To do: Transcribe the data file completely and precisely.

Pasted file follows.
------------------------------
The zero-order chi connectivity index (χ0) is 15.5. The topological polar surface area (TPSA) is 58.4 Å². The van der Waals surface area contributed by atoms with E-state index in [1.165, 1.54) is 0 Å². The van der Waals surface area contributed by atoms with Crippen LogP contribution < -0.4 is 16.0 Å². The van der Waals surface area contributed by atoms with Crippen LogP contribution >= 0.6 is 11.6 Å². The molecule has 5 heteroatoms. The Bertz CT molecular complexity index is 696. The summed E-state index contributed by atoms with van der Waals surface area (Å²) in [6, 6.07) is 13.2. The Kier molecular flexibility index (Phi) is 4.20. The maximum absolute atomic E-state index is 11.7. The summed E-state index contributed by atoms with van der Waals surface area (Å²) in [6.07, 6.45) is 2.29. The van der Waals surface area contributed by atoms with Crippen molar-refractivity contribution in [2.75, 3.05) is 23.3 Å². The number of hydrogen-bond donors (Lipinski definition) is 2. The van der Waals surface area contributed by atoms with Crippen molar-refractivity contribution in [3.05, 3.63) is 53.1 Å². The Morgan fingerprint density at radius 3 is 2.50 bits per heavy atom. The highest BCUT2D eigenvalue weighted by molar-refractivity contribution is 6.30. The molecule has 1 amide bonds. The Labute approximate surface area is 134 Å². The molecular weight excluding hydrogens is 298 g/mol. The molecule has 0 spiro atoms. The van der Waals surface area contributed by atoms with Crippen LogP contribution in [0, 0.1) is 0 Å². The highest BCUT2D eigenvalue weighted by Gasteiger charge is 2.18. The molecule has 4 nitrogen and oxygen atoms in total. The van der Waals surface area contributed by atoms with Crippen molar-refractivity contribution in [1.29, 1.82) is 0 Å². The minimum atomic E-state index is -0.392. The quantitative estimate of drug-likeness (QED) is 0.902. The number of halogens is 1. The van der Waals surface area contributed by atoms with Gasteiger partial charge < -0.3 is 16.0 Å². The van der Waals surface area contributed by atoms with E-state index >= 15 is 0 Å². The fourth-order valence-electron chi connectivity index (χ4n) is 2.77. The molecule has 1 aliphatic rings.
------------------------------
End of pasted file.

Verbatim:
The zero-order chi connectivity index (χ0) is 15.5. The topological polar surface area (TPSA) is 58.4 Å². The van der Waals surface area contributed by atoms with E-state index in [1.165, 1.54) is 0 Å². The van der Waals surface area contributed by atoms with Crippen LogP contribution < -0.4 is 16.0 Å². The van der Waals surface area contributed by atoms with Crippen LogP contribution >= 0.6 is 11.6 Å². The molecule has 5 heteroatoms. The Bertz CT molecular complexity index is 696. The summed E-state index contributed by atoms with van der Waals surface area (Å²) in [6, 6.07) is 13.2. The Kier molecular flexibility index (Phi) is 4.20. The maximum absolute atomic E-state index is 11.7. The summed E-state index contributed by atoms with van der Waals surface area (Å²) in [6.07, 6.45) is 2.29. The van der Waals surface area contributed by atoms with Crippen molar-refractivity contribution in [2.75, 3.05) is 23.3 Å². The number of hydrogen-bond donors (Lipinski definition) is 2. The van der Waals surface area contributed by atoms with Crippen molar-refractivity contribution in [3.05, 3.63) is 53.1 Å². The Morgan fingerprint density at radius 3 is 2.50 bits per heavy atom. The highest BCUT2D eigenvalue weighted by molar-refractivity contribution is 6.30. The molecule has 1 amide bonds. The Labute approximate surface area is 134 Å². The molecular weight excluding hydrogens is 298 g/mol. The molecule has 0 spiro atoms. The van der Waals surface area contributed by atoms with Crippen LogP contribution in [0, 0.1) is 0 Å². The highest BCUT2D eigenvalue weighted by Gasteiger charge is 2.18. The molecule has 4 nitrogen and oxygen atoms in total. The van der Waals surface area contributed by atoms with Crippen molar-refractivity contribution in [1.29, 1.82) is 0 Å². The minimum atomic E-state index is -0.392. The quantitative estimate of drug-likeness (QED) is 0.902. The number of halogens is 1. The van der Waals surface area contributed by atoms with Gasteiger partial charge < -0.3 is 16.0 Å². The van der Waals surface area contributed by atoms with E-state index >= 15 is 0 Å². The fourth-order valence-electron chi connectivity index (χ4n) is 2.77. The molecule has 1 aliphatic rings.